Andi Hedrick, Marc UrbanoCar and Driver
- The Ford Mustang Mach 1 is back for 2021, and we got the chance to run it through our instrumented testing.
- It reached 60 mph in 4.3 seconds on its way to a 12.6-second quarter mile at 115 mph.
- The Mach 1 is powered by a 480-hp 5.0-liter V-8 and this example is equipped Handling Package that adds more goodies borrowed from the high-performance Shelby variants.
Ford brought back the Mach 1 for the Mustang’s sixth generation, and we recently took an example equipped with the optional Handling Package to the track to run it through our instrumented testing. The $3500 option adds Michelin Pilot Sport Cup 2 tires, adjustable top strut mounts, a swing rear spoiler with Gurney flap from the GT500, special chassis tuning, and a front splitter. Mach 1s also have a 480-hp 5.0-liter V-8 similar to the one used in the discontinued Mustang Bullitt, and some other track-focused upgrades from the Shelby GT350 and GT500 (you can see the full list here). This is how the high-performance ‘Stangs compare on the test track:
Mustang Mach 1s use a naturally aspirated 5.0-liter V-8 that produces 480 horsepower and 420 pound-feet of torque, the same output as the Bullitt. Our test car was equipped with the standard six-speed manual (a 10-speed automatic is available), which is a Tremec unit shared with the Shelby GT350. The Bullitt had a six-speed Getrag gearbox as the only option. Each V-8 provides similar levels of aural bliss within the cabin—we recorded 89 dB in the Mach 1 at wide-open throttle and 88 dB in the Bullitt.
With the stick-shift, the Mach 1 matches the Bullitt’s 4.3-second run to 60 mph. We haven’t tested an automatic Mach 1 yet. It’s a close race in the quarter mile, with the Mach 1 passing through in 12.6 seconds at 115 mph and the Bullitt 0.1 second behind at 115 mph. The Shelbys are significantly quicker, no surprise. The GT350 and GT350R reached 60 mph in 3.9 seconds and 3.8 seconds, respectively. They both use a naturally aspirated 5.2-liter V-8 that makes 526 horsepower and 429 pound-feet of torque. The GT500 has a 760-hp supercharged 5.2-liter V-8, and reached 60 mph in 3.4 seconds in our test.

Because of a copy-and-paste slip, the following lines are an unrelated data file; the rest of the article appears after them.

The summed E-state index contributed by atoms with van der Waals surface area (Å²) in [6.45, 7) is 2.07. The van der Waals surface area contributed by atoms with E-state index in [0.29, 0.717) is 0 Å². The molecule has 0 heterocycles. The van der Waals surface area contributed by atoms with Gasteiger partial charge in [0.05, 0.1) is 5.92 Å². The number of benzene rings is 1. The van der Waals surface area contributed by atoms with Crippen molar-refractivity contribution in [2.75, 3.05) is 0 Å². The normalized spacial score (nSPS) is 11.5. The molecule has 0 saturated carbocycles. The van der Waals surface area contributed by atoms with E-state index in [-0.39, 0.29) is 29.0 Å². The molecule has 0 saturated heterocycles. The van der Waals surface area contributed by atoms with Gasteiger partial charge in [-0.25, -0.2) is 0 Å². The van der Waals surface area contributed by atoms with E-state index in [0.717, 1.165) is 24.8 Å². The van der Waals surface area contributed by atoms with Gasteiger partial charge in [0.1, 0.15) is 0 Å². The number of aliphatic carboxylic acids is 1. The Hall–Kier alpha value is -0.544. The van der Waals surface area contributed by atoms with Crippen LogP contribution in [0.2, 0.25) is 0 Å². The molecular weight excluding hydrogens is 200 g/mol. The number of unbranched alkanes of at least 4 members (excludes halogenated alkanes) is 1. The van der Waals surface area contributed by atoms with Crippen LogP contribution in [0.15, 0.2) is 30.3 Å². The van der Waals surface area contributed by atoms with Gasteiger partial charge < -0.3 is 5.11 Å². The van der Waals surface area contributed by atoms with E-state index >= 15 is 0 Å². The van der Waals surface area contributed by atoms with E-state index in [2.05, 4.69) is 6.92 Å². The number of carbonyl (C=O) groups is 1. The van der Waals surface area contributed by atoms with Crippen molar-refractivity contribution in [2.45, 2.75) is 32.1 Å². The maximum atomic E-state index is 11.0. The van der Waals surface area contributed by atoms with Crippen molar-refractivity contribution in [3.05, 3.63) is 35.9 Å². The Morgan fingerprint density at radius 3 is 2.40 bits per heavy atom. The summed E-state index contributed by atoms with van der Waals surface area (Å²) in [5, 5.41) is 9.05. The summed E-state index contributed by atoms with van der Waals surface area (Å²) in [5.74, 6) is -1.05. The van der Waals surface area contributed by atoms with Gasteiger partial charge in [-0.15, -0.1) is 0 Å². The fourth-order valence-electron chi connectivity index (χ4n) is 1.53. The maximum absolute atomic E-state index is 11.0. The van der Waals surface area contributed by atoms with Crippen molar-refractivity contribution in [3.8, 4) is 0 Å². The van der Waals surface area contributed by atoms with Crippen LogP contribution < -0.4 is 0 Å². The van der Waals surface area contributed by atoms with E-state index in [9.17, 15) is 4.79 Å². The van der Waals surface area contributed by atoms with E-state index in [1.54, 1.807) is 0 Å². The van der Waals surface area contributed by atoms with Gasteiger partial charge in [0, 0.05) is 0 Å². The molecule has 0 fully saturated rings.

This Mach 1’s stickier tires gave it a big handling advantage over the Bullitt, which was equipped with Michelin Pilot Sport 4S rubber. We recorded 1.05 g of lateral grip in the Mach 1 on a 300-ft skidpad compared to the Bullitt’s 0.97 g. The Shelbys do even better, achieving 1.09 g in the GT350 and 1.11 g in the GT350R. The Mach 1’s Handling Package adds a swing rear spoiler with Gurney flap from the GT500, but its effects aren’t seen at skidpad speeds.
Every car we test is weighed on our scales, and at 3844 pounds, the Mach 1 is only six pounds lighter than the Bullitt. That’s despite our test car’s $250 back seat delete. The GT350 is 26 pounds lighter than the Mach 1, while a GT350 R with its back seat removed and rolling on carbon-fiber wheels is 127 pounds lighter. The Mach 1’s stopping power comes from 15.0-inch front and 13.0-inch rear iron rotors, and it stops quicker from 70 mph than the GT350 and GT500, requiring 141 feet to both the GT350R’s 146 feet and the GT500s’ 150 feet. The Bullitt needed 165 feet to come to a halt from 70 mph.
The Mustang Mach 1 is intended to replace the Bullitt, the GT with Performance Pack 2, and the Shelby GT350 in Ford’s lineup. Its $53,595 starting price puts it right between the discontinued Bullitt ($47,900) and Shelby GT350 ($60,335), though our Mach 1’s as-tested price rang in at $63,745. For our money, the Mach 1 doesn’t have the charisma to live up to the GT350, which we rate as one of the best Mustangs of all time.
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